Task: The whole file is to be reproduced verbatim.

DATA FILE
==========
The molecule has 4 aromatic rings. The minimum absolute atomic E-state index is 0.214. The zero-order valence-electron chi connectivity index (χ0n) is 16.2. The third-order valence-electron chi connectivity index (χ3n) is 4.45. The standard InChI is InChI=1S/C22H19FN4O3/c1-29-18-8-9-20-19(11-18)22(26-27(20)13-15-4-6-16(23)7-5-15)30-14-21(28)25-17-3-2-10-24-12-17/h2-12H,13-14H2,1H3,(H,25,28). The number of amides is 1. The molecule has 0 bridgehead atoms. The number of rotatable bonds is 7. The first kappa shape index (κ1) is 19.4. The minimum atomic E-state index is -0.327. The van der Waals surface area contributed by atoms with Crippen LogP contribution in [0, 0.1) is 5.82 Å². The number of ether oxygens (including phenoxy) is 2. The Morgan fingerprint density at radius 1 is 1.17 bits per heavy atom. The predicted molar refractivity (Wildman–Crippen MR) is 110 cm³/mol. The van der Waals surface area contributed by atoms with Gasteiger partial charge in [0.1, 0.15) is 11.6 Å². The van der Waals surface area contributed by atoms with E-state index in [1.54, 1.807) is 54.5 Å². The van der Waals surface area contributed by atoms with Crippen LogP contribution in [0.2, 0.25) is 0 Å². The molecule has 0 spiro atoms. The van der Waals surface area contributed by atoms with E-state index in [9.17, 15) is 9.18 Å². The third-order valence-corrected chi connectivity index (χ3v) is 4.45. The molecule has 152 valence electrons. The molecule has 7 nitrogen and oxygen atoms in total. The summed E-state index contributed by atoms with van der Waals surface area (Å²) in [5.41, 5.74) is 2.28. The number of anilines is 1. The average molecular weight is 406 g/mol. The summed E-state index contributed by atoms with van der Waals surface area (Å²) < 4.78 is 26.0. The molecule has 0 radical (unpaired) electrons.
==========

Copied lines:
The molecule has 4 aromatic rings. The minimum absolute atomic E-state index is 0.214. The zero-order valence-electron chi connectivity index (χ0n) is 16.2. The third-order valence-electron chi connectivity index (χ3n) is 4.45. The standard InChI is InChI=1S/C22H19FN4O3/c1-29-18-8-9-20-19(11-18)22(26-27(20)13-15-4-6-16(23)7-5-15)30-14-21(28)25-17-3-2-10-24-12-17/h2-12H,13-14H2,1H3,(H,25,28). The number of amides is 1. The molecule has 0 bridgehead atoms. The number of rotatable bonds is 7. The first kappa shape index (κ1) is 19.4. The minimum atomic E-state index is -0.327. The van der Waals surface area contributed by atoms with Crippen LogP contribution in [0, 0.1) is 5.82 Å². The number of ether oxygens (including phenoxy) is 2. The Morgan fingerprint density at radius 1 is 1.17 bits per heavy atom. The predicted molar refractivity (Wildman–Crippen MR) is 110 cm³/mol. The van der Waals surface area contributed by atoms with Gasteiger partial charge in [0.1, 0.15) is 11.6 Å². The van der Waals surface area contributed by atoms with E-state index in [1.54, 1.807) is 54.5 Å². The van der Waals surface area contributed by atoms with Crippen LogP contribution in [0.2, 0.25) is 0 Å². The molecule has 0 spiro atoms. The van der Waals surface area contributed by atoms with E-state index in [9.17, 15) is 9.18 Å². The third-order valence-corrected chi connectivity index (χ3v) is 4.45. The molecule has 152 valence electrons. The molecule has 7 nitrogen and oxygen atoms in total. The summed E-state index contributed by atoms with van der Waals surface area (Å²) in [5.41, 5.74) is 2.28. The number of anilines is 1. The average molecular weight is 406 g/mol. The summed E-state index contributed by atoms with van der Waals surface area (Å²) < 4.78 is 26.0. The molecule has 0 radical (unpaired) electrons.